In China, the signs are that GDP growth is stabilizing around the 6.7% y-o-y level recorded throughout 2016 so far. The October economic readings were not quite consistent with the view of how drivers of economic growth should rebalance from the point of view of the government. Retail sales in October ran softer than they would like at 10.0% y-o-y, down from 10.7% in September, while urban fixed asset investment spending edging up to 8.3% y-o-y, from 8.2% was not entirely welcome representing in part too much residential property construction driven by near runaway increases in house prices, up 12.3% y-o-y in October. The residential construction boom in China running hand-in-hand with property speculation may push GDP growth a little higher through Q4 2016 and early 2017, but it is likely to come with significant costs including rising social unrest among those migrating from the country to very expensive cities and making worse the quality of banks’ lending books. Managing China’s economy is always difficult, but looks set to become even more difficult later in 2017.

In Europe, GDP growth has stabilized at 1.6% y-o-y in Q3, inflation has edged up to 0.6% y-o-y in November and the unemployment rate has broken below 10%, down to 9.9% on revision in September and 9.8% in October. What economic improvement there has been in Europe, however, is patchy between member states and still shows that only Germany has made any consistent improvement over recent years with other countries still struggling to regain the levels of economic output achieved a decade ago. Political pressure in Europe continues to grow. The British Brexit vote was one marker, but several more votes in Italy, the Netherlands, France and Germany will test the cohesiveness of the EU over the next 12 months. Economic growth prospects remain too weak and too patchy in the EU to reduce the risk of EU disintegration, a factor likely to remain a cause of pronounced volatility in financial market sentiment from time-to-time.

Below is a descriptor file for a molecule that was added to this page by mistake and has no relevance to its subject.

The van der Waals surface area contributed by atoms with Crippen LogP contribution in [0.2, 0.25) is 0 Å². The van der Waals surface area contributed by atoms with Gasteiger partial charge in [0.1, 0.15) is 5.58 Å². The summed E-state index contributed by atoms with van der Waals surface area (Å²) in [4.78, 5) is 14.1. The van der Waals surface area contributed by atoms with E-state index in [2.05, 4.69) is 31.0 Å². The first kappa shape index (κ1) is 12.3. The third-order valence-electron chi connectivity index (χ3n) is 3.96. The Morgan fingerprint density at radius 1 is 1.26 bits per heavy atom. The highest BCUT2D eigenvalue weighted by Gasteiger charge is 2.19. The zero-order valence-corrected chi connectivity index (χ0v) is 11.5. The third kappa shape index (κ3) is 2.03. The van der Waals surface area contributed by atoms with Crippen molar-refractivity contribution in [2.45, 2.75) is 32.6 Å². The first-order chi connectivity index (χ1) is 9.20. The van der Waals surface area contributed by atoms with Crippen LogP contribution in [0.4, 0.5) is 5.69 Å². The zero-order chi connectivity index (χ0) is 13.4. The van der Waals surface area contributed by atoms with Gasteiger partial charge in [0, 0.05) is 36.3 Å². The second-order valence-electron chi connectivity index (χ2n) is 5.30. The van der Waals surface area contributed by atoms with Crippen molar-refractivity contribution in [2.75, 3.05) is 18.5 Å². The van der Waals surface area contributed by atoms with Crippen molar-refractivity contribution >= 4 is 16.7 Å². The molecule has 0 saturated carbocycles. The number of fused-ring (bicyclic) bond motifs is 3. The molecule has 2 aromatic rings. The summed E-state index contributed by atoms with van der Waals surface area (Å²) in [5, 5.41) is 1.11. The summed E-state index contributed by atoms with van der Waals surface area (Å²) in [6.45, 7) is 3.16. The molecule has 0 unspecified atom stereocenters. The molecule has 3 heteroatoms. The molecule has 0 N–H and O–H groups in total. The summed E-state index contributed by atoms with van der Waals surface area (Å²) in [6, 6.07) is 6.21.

The Australian economy is showing signs of reasonable past economic growth but fading economic strength in Q3 and Q4 2016. Partial indicators of Q3 GDP growth due this week have all been quite soft so far including Q3 real retail sales, down by 0.1% q-o-q, and Q3 private new capital expenditure, down by 4.0% q-o-q. There are still patches of strength in home sales in Sydney and Melbourne, but there are also increasing signs that some property developers are facing more challenging conditions. Home building work done in Q3 fell for the first time in more than a year, while home building approvals fell very sharply in September and October and multi-occupancy home building approvals were down more than 40% y-o-y in October. Rising home lending interest rates plus still very weak wages growth, up a record low 1.9% y-o-y in Q3, all spell downward pressure developing in the housing market with carry through to economic growth in general. The RBA, however, is focusing more on diminishing headwinds to Australian economic growth from the likes of a turn for the better in export commodity prices and less pronounced falls in mining investment and is providing strong indications that it will not adjust the 1.50% cash rate for some time. It will take time to prove that Australian economic growth is moderating and cause the RBA to review its economic outlook. At this stage we see the RBA leaving the cash rate unchanged at 1.50% over the next year.